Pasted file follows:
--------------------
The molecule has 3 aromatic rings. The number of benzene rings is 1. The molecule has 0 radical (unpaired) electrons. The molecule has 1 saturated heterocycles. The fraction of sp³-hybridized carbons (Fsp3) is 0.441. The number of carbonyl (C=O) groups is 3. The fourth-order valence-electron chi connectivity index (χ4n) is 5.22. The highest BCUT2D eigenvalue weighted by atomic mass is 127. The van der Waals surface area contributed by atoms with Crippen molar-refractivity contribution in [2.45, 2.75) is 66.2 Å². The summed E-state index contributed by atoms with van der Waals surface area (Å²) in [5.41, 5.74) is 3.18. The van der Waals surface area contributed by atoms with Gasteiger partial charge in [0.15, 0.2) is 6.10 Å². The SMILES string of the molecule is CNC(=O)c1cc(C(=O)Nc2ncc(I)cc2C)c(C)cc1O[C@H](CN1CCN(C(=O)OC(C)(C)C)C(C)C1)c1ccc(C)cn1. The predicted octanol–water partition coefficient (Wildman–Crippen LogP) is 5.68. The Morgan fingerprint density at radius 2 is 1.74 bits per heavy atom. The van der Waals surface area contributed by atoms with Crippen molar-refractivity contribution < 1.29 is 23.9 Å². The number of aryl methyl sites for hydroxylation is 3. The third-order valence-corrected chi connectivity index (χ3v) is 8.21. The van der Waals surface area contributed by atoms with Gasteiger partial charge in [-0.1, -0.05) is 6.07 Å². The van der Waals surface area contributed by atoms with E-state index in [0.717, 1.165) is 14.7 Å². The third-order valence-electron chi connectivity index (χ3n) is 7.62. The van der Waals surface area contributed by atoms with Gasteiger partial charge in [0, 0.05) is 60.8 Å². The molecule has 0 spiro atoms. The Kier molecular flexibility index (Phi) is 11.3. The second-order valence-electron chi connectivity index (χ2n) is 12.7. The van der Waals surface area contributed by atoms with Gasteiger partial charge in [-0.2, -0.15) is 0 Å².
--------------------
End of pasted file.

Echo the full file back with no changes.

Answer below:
The molecule has 3 aromatic rings. The number of benzene rings is 1. The molecule has 0 radical (unpaired) electrons. The molecule has 1 saturated heterocycles. The fraction of sp³-hybridized carbons (Fsp3) is 0.441. The number of carbonyl (C=O) groups is 3. The fourth-order valence-electron chi connectivity index (χ4n) is 5.22. The highest BCUT2D eigenvalue weighted by atomic mass is 127. The van der Waals surface area contributed by atoms with Crippen molar-refractivity contribution in [2.45, 2.75) is 66.2 Å². The summed E-state index contributed by atoms with van der Waals surface area (Å²) in [5.41, 5.74) is 3.18. The van der Waals surface area contributed by atoms with Gasteiger partial charge in [0.15, 0.2) is 6.10 Å². The SMILES string of the molecule is CNC(=O)c1cc(C(=O)Nc2ncc(I)cc2C)c(C)cc1O[C@H](CN1CCN(C(=O)OC(C)(C)C)C(C)C1)c1ccc(C)cn1. The predicted octanol–water partition coefficient (Wildman–Crippen LogP) is 5.68. The Morgan fingerprint density at radius 2 is 1.74 bits per heavy atom. The van der Waals surface area contributed by atoms with Crippen molar-refractivity contribution < 1.29 is 23.9 Å². The number of aryl methyl sites for hydroxylation is 3. The third-order valence-corrected chi connectivity index (χ3v) is 8.21. The van der Waals surface area contributed by atoms with Gasteiger partial charge in [-0.1, -0.05) is 6.07 Å². The van der Waals surface area contributed by atoms with E-state index in [0.717, 1.165) is 14.7 Å². The third-order valence-electron chi connectivity index (χ3n) is 7.62. The van der Waals surface area contributed by atoms with Gasteiger partial charge in [0, 0.05) is 60.8 Å². The molecule has 0 spiro atoms. The Kier molecular flexibility index (Phi) is 11.3. The second-order valence-electron chi connectivity index (χ2n) is 12.7. The van der Waals surface area contributed by atoms with Gasteiger partial charge in [-0.2, -0.15) is 0 Å².